If the designers of Monster Trucks Mayhem did one thing perfectly, it was using the control scheme made popular by Mario Kart Wii. Turning the WiiMote ninety degrees and holding it horizontally, the A and B buttons are BOOST, 1 is Break/Reverse, and 2 is Gas. Turning the WiiMote left turns you left and turning it right turns you right, as it should be, and that scheme works well. If you happen to have a Wii Wheel laying around your gaming area, it makes the Monster Trucks Mayhem experience a slight bit more enjoyable.
The gameplay suffers from the strangely light physics of the game. These big, huge, gigantic trucks leap off of moguls and seem to take forever to hit the ground, as if the tires were filled with helium. The tight turning ratio makes up for the strangely floaty handling, making races actually winnable. The odd BOOST mechanic requires crushing trees and cars and the such to build up BOOST, even though the obstacles slow you down every time you hit one.
Control and Gameplay Rating: Mediocre
All of the game’s unlockables are unlocked during the initial play through. After beating the game, which takes all of 45 minutes, unless you have no hand eye coordination, there is no reason to replay the game. With no multi-player and no unlockables, there is zero reason to replay Monster Trucks Mayhem after beating it.
Replayability: Very Bad
The challenge of Monster Trucks Mayhem comes more from the strange events and stages than from any sort of direct design decision. Worst of all, after you figure out what the challenges want you to do, they are super easy. The whole destroy Canada’s wooded majesty stage is a minute and a half long and you will finish it in one try. Only the City Center Chaos stage takes more than an attempt or two to finish, if you have even mediocre video game skills, as I do. I cannot summarize how little game there really is here.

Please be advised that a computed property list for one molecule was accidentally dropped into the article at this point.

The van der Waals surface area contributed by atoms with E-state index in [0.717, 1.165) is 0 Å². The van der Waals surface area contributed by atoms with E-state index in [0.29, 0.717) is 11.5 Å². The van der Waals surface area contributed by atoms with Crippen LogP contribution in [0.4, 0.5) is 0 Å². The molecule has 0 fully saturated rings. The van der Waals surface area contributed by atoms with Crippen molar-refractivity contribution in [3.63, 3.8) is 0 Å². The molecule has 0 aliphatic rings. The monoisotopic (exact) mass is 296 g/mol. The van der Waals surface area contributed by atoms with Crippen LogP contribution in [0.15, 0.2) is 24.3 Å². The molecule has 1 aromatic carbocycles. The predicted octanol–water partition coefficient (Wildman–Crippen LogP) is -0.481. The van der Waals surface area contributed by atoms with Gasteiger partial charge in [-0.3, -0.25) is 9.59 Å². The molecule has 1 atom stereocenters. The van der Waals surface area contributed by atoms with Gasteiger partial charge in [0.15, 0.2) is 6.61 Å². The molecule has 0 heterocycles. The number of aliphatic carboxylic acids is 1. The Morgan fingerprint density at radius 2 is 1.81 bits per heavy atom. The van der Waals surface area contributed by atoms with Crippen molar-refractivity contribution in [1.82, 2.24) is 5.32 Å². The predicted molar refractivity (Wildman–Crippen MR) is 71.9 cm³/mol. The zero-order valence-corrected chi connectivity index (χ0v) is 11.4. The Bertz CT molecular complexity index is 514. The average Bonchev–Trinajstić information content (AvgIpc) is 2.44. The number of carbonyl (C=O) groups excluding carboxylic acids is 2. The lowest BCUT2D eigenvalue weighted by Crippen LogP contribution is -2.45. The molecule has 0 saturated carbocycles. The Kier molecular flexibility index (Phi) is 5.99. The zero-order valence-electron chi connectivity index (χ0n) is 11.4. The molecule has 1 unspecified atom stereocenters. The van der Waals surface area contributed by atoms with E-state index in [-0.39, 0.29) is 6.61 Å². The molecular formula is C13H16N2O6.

On one hand, Monster Trucks Mayhem has no licensed monster trucks. This is could be pretty cool, except half the trucks are uninteresting. The stages are creative, but not exactly logical. Monster trucks racing around a volcano sounds cooler and more original than possible, but it is not as fun as the concept. The rooftop race sounds like it could be fun, instead of the abortion it is.
With only half an hour to an hour of gameplay and no reason to replay it, addictiveness is simply not present in Monster Trucks Mayhem. The lack of multiplayer or unlockables, or even a plot, make it impossible to recommend Monster Truck Madness‘s addictiveness.
Like any red-blooded American male, Hell, anyone with a pulse, I love monster trucks. Can you imagine anything cooler than a giant gas-guzzling truck that smashes other cars? There might not be anything cooler than monster trucks, anything more awesome. I cannot emphasize enough how appealing a monster truck really is. If Monster Trucks Mayhem had a mode that resembled actual monster truck competition, then I would be a total mark for this game.
Appeal Factor: Good
Monster Trucks Mayhem is a $20 game. For $20 you can buy a pizza or two, or some beer to drink while watching monster trucks on TV. I have never said this before, but at even that low price, I cannot recommend Monster Trucks Mayhem. A truly awful game, for sure.
Miscellaneous: Very Bad
Control and Gameplay: Mediocre
Replayability: Very Bad
Appeal Factor: Good
Miscellaneous: Very Bad
FINAL SCORE: POOR GAME!
Short Attention Span Summary
While I enjoy video games and I enjoy monster trucks, I cannot find much in Monster Trucks Mayhem to recommend. It is a short, oddly conceived game, that has little to redeem it. If you have a Wii and $20, I am sure you can find a better way to have fun. Hell, for $10 you can find a better way to spend an hour or two. Without realistic physics, all that’s left is a boring, one-player, kart game. Pass.